What's Trending? [Content Made Simple]
Issue #210: Also, the network effects of TikTok and Facebook changing the rules.
The world is changing. Fast. But how fast? And where is it all going?
Data tells us that the most culturally relevant brands perform the best. So we analyzed billions of Tweets from the last two years to get a better understanding of the evolving cultural trends and conversations shaping our future. It wasn’t a job for the faint of heart. But read on and we think you’ll agree, it was worth it.
Twitter published a report recently about some of the most common trends on the platform. It seems that the purpose of publishing the report is to generate email leads for potential ads business, so I am a little skeptical about the actual insight of this report. BUT, it was as fascinating read nonetheless. Worth a bit of your time.
ON THE POD
Fact checking continues to be a challenge for social networks due to the spread of disinformation. But not only is the information an issue, so are the methods and personal bias in checking facts. Today we discuss these challenges and more.
HITTING THE LINKS
This is, by far, the best piece of writing and analysis I have read on TikTok yet. And I’ve read a lot, so that’s saying something.
By network effects of creativity, I mean that every additional user on TikTok makes every other user more creative.
This exists in a weak form on every social network and on the internet at large. The connected age means we are exposed to so much from so many more people than at any point in human history. That can't help but compound creativity.
Various memes and trends pass around on networks like Instagram and Twitter. But there, you still have to create your own version of a meme from scratch, even if, on Twitter, it's as simple as copying and pasting.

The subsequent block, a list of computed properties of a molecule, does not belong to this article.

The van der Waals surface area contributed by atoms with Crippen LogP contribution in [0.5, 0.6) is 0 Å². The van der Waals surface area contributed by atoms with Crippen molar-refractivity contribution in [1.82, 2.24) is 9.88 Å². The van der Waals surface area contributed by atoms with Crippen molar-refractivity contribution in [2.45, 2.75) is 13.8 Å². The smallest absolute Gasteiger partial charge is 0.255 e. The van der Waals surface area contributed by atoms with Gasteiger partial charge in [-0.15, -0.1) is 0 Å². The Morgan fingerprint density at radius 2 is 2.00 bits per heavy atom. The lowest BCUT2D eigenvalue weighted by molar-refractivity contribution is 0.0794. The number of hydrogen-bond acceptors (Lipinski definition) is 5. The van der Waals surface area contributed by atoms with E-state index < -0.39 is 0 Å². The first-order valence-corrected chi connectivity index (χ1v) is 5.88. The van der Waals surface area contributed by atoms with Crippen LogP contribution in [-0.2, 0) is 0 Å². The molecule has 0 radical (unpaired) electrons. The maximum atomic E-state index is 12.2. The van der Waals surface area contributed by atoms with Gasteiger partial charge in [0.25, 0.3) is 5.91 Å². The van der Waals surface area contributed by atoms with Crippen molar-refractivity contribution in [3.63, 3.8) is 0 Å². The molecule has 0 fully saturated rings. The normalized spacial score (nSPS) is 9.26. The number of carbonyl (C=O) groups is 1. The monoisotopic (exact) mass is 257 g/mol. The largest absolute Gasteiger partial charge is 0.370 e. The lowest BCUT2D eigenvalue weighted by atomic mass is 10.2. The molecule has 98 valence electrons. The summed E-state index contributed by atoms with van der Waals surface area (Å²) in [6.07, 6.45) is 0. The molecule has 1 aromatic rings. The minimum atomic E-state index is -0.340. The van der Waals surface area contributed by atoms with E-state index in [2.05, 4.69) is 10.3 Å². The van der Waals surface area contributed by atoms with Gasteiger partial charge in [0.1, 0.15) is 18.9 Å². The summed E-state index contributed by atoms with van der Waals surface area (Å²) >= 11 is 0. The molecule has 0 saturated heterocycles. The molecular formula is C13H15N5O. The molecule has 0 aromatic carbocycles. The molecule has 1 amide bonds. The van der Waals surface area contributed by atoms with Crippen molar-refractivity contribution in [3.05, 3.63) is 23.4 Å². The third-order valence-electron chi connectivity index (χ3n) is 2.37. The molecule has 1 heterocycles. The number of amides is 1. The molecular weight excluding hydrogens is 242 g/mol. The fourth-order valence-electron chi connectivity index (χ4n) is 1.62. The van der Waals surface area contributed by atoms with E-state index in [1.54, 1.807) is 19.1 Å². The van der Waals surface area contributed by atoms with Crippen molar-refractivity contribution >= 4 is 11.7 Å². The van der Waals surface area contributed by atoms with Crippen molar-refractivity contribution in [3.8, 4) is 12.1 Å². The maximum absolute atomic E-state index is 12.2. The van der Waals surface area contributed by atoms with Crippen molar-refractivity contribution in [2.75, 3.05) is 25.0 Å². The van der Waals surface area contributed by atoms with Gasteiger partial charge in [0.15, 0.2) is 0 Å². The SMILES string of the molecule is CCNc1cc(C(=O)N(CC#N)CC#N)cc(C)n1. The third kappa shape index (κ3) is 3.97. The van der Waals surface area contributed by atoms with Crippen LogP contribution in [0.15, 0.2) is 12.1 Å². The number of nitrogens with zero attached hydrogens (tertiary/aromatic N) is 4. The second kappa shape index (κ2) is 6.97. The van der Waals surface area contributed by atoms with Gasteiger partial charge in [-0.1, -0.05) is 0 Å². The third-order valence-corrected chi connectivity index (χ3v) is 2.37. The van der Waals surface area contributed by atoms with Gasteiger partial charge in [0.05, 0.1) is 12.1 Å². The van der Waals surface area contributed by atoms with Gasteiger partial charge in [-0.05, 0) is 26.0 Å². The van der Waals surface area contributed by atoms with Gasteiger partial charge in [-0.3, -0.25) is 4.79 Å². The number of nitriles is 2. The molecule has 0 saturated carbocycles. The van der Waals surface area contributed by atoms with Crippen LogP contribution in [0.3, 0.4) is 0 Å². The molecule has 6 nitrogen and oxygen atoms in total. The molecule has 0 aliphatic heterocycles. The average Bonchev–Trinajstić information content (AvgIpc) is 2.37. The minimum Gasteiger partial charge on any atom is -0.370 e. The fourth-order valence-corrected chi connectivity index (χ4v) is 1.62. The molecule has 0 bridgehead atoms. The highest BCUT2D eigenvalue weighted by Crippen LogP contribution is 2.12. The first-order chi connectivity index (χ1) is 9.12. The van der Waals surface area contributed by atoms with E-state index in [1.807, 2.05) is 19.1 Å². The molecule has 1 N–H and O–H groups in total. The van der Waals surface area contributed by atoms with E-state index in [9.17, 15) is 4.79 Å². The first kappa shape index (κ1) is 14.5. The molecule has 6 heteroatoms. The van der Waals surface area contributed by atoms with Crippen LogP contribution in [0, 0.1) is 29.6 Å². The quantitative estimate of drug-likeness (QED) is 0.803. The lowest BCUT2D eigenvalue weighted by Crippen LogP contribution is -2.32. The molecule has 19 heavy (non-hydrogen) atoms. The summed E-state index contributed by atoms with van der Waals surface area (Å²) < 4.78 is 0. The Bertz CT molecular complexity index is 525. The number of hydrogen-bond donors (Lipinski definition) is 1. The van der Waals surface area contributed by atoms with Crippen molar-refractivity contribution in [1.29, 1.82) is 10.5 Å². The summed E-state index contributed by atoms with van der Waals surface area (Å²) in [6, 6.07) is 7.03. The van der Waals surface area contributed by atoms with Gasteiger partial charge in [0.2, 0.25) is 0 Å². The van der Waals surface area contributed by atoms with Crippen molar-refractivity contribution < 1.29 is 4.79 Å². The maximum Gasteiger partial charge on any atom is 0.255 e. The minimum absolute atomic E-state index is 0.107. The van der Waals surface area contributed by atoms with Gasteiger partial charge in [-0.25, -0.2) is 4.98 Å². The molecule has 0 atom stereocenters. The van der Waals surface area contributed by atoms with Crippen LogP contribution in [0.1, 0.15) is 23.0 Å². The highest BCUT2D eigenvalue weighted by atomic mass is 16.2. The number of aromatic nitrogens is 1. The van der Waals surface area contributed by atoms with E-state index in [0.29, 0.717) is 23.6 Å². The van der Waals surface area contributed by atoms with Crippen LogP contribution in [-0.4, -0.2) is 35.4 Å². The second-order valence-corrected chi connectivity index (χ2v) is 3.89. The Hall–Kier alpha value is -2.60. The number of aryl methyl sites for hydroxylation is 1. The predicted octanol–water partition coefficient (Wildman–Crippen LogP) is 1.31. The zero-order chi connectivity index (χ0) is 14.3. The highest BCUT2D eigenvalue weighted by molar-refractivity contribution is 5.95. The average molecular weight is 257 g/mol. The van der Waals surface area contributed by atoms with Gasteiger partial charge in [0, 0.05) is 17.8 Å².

This is an interesting read about how powerful Zuckerberg is within his own organization.
In April 2019, Facebook was preparing to ban one of the internet’s most notorious spreaders of misinformation and hate, Infowars founder Alex Jones. Then CEO Mark Zuckerberg personally intervened.
Jones had gained infamy for claiming that the 2012 Sandy Hook elementary school massacre was a “giant hoax,” and that the teenage survivors of the 2018 Parkland shooting were “crisis actors.” But Facebook had found that he was also relentlessly spreading hate against various groups, including Muslims and trans people. That behavior qualified him for expulsion from the social network under the company's policies for "dangerous individuals and organizations," which required Facebook to also remove any content that expressed “praise or support” for them.
I am increasingly interested in and concerned by the connection between social media use and mental health. This is an interesting Substack piece in that space.
The last two decades have been engineered through our connections between the online world and the offline world. Sitting here, in 2021, in the 11th month of a pandemic, we are the product of almost twenty years of the promise of connectivity and communication.
The social platforms, the most dominating social tools on the planet, have created a world that turns people into “users.” We need to tell the world what we’re doing; we need to tell the world how we’re feeling; we need to tell the world that we want to be heard. We are addicted.
THE FUNNY PART
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